Commissioning board / commissioning panel

A commissioning board is a group of people who oversee the commissioning process. It is made up of research funders, researchers, health and/or social care professionals and often includes people who use services and carers.


During a research project, the researchers must put data protection measures into place, to ensure that all of the information collected about the participants is kept confidential. This means that the researchers must get the participants’ written permission to look at their medical or social care records. It also means that any information that might identify the participants cannot be used or passed on to others, without first getting the participants’ consent. For example, when researchers publish the results of a project, they are not allowed to include people’s names.

This confidentiality will only be broken in extreme circumstances: where it is essential for the person’s care, treatment or safety, where it is required by a court order, for example in a criminal investigation, or where it is necessary to protect the public.


Consultation involves asking members of the public for their views about research, and then using those views to inform decision-making. This consultation can be about any aspect of the research process – from identifying topics for research, through to thinking about the implications of the research findings. Having a better understanding of people’s views should lead to better decisions.


The term consumer is used to refer collectively to:
• people who use services
• carers
• organisations representing consumers’ interests
• members of the public who are the potential recipients of services
• groups asking for research to promote good health or because they believe they have been exposed to potentially harmful circumstances, products or services.


Data is the information collected through research. It can include written information, numbers, sounds and pictures. It is usually stored on computer, so that it can be analysed, interpreted and then communicated to others, for example in reports, graphs or diagrams.

Data protection

All personal information is protected in the UK by the Data Protection Act (1998). This means that researchers have to put in all the necessary safeguards to protect the confidentiality of the information they collect about research participants. They should explain in the patient information sheet:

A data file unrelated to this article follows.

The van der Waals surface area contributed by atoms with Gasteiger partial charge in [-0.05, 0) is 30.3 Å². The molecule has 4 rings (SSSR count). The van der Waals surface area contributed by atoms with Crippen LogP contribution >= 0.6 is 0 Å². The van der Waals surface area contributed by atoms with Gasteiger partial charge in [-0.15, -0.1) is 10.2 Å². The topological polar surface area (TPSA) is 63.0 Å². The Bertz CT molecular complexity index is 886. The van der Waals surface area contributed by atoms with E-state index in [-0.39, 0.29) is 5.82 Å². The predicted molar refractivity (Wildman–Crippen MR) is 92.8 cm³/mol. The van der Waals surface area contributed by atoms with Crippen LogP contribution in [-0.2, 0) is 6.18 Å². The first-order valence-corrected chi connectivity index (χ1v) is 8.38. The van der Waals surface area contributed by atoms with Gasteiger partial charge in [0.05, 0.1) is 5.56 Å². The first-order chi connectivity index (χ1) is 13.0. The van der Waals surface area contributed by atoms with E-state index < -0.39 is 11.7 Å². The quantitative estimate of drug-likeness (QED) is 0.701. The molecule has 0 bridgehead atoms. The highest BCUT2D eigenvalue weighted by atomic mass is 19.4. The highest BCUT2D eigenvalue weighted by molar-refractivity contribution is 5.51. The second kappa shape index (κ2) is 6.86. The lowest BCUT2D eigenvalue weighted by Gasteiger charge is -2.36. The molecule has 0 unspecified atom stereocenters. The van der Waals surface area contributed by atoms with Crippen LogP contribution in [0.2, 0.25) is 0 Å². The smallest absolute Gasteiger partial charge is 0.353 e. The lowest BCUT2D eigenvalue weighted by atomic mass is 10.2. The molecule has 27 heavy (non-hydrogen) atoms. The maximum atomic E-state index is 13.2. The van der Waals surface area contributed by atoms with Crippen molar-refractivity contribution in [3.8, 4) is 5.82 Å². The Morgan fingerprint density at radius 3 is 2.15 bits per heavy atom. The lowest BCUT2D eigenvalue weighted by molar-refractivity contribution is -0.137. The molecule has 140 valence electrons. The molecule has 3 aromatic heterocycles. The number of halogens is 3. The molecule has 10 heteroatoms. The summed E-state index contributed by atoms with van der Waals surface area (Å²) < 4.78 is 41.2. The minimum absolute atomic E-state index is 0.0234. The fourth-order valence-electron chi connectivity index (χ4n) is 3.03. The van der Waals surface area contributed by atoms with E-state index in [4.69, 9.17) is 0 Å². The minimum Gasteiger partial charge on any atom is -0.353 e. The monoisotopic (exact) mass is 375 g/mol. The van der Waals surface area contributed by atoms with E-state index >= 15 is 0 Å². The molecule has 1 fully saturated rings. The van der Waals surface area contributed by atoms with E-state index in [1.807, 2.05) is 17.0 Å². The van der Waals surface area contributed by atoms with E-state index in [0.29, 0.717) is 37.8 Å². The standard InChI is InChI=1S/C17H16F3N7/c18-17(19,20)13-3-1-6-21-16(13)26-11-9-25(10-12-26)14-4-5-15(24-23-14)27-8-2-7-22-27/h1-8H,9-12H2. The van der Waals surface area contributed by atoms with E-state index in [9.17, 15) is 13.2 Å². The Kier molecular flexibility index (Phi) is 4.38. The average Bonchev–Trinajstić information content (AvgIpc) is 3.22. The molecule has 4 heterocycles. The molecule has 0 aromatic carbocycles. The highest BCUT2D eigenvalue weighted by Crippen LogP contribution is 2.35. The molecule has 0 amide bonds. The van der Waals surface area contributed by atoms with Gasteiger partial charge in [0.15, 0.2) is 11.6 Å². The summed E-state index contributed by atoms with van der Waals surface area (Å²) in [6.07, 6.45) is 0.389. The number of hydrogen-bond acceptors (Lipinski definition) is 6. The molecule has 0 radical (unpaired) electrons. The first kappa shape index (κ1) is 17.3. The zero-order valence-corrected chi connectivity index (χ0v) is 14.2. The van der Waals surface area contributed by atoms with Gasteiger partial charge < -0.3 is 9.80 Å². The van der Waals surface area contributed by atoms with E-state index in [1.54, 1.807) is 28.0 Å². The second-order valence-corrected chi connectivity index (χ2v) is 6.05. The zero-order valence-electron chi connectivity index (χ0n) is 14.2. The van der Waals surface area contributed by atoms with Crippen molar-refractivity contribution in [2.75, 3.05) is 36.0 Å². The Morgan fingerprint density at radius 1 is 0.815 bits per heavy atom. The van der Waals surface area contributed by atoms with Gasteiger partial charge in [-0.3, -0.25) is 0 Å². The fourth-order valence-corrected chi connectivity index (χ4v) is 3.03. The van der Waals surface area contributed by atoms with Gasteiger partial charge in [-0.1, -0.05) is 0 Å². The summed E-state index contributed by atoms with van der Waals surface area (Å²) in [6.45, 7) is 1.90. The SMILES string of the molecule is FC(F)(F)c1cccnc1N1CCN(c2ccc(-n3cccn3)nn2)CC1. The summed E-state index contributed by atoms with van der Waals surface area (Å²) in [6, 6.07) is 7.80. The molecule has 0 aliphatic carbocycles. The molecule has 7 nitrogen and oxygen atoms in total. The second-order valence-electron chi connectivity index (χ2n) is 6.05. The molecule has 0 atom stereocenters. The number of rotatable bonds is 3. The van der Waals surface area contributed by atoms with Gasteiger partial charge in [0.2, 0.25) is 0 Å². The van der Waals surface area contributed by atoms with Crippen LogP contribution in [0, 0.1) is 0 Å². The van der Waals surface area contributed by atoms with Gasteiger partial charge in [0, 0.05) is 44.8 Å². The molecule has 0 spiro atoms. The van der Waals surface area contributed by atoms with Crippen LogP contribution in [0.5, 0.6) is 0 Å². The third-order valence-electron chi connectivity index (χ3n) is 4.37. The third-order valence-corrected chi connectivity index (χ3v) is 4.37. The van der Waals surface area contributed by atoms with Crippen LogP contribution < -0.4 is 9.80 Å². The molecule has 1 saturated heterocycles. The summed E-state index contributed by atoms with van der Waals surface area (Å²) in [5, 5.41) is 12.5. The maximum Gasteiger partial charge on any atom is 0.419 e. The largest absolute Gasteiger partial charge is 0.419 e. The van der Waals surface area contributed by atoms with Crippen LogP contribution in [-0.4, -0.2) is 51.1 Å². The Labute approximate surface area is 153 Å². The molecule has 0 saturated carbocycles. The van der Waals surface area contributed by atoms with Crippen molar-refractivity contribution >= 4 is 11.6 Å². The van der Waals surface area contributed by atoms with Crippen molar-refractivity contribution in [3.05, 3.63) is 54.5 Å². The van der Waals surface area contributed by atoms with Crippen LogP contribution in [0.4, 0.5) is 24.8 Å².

• how the participants’ data will be collected
• how it will be stored securely
• what it will be used for
• who will have access to the data that identifies participants
• how long it will be kept
• how it will be disposed of securely.


Dissemination involves communicating the findings of a research project to a wide range of people who might find it useful. This can be done through:
• producing reports (often these are made available on the Internet)
• publishing articles in journals or newsletters
• issuing press releases
• giving talks at conferences.

It is also important to feedback the findings of research to research participants.

Emancipatory research

With emancipatory research, people who use services, rather than professional researchers, have control of the whole research process. They plan and undertake the research, and interpret the findings. The main aim is always to empower people and improve people’s lives. ‘Professional’ researchers may be brought in as advisers or have specified roles within the project.


This is the process by which people who use services equip themselves with the knowledge, skills and resources they need to be able to take control over decisions and resources. It often involves people building confidence in their own strengths and abilities. It does not always mean people take control over all decisions or all resources.


Ethics are a set of principles that guide researchers who are carrying out research with people. Ethical principles are designed to protect the safety, dignity, rights and well-being of the people taking part. They include the requirement to ask each individual to give their informed consent to take part in a research project.

Ethics committees